Benjamin Cole/Jan 31, 2016
In general, the “class glass” is a poor lens for analyzing U.S. politics and macroeconomic policies. To be sure, the nation has interest-group politics in spades, and groups are often well-financed.
And certainly, whenever past Dallas Fed President Richard Fisher sallied forth there was the potential for embarrassing spectacle, as when he held a press conference to condemn wages rising faster than prices. Or to warn that rising prices of antiquarian collectible books harbingered an inflation that merited a tighter monetary noose immediately.
But, in general, does Fed monetary policy exhibit class bias?
Think about two aspects of Fed policy: The Fed appears committed to keeping (at a minimum) about one out of 20 Americans who want work to being unemployed, and now has committed to paying 0.50% interest on excess reserves (IOER), regardless of how much capital is surplus.
On jobs, the picture may be worse than at first blush. According to JOLTS data there are 5.3 million job openings in the U.S., but the number of unemployed is 7.9 million at latest read, and that excepts the millions who have given up looking for work. There are still, in aggregate, more people who want work than available jobs, and this appears at least partially the result of official Fed policy. People who want to work get to play musical chairs. No class bias? Would the AFL-CIO endorse such a policy? Would any job-hunter?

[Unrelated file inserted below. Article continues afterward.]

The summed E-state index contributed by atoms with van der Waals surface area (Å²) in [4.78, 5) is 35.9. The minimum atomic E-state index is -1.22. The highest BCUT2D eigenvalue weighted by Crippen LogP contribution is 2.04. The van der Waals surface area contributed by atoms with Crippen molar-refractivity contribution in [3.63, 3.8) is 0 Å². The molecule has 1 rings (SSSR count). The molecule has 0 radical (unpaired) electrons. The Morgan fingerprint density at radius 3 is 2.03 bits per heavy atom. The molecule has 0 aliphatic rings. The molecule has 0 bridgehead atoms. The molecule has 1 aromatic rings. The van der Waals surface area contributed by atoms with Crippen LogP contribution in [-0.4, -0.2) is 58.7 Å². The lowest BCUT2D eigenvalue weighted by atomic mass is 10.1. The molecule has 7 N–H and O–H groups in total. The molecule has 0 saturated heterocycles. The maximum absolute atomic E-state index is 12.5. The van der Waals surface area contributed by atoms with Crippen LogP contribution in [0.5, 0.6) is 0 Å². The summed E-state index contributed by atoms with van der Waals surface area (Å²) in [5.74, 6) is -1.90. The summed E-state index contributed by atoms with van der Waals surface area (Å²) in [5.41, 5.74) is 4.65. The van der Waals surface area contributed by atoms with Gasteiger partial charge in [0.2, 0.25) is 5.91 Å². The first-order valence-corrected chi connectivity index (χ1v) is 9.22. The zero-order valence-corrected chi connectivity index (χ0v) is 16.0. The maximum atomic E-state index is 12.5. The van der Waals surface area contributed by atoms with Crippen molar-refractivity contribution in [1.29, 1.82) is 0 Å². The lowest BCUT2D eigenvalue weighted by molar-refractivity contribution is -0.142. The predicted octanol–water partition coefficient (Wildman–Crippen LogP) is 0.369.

On IOER, the question can be asked, “Have those with money to save demanded a return on ultra-safe short-term savings—market forces be damned—and has the Fed complied?” To be sure, there has been a constant chorus from some quarters that the Fed is engaged in “financial repression”—that is, holding down interest rates. There is a vocal, influential tribe in the U.S. that at any moment calls for tighter money, with the servile organ of The Wall Street Journal op-ed page ever available.
An earnest question cuts the other way as well. Without the Fed’s “reverse repo” program, what would be short-term interest rates today? Rates are negative through much of the developed world.
Of course, the proposition that the Fed’s 0.50% IOER is merely interest group politics, and capture of regulatory agency (the Fed) by the regulated (the banks) is a viable one as well.
The policy-making Federal Open Market Committee does not have a “labor” seat, or seats from the manufacturing, real estate, agriculture, or tourism industries. To say the financial industries are influential at the Fed would not be provocative.
Do influential financial industries create proxy for class bias at the Fed?
It is a reasonable question.
From the St. Louis Fed, here are the PCE Deflator figures, chain-type index, for the last two years. It shows a 1.54% increase in prices in the last eight quarters. That is not per quarter; that is total. That is about 0.75% annual inflation, or not even 1% annual inflation. The Fed has proposed four rate increases in 2016. Really?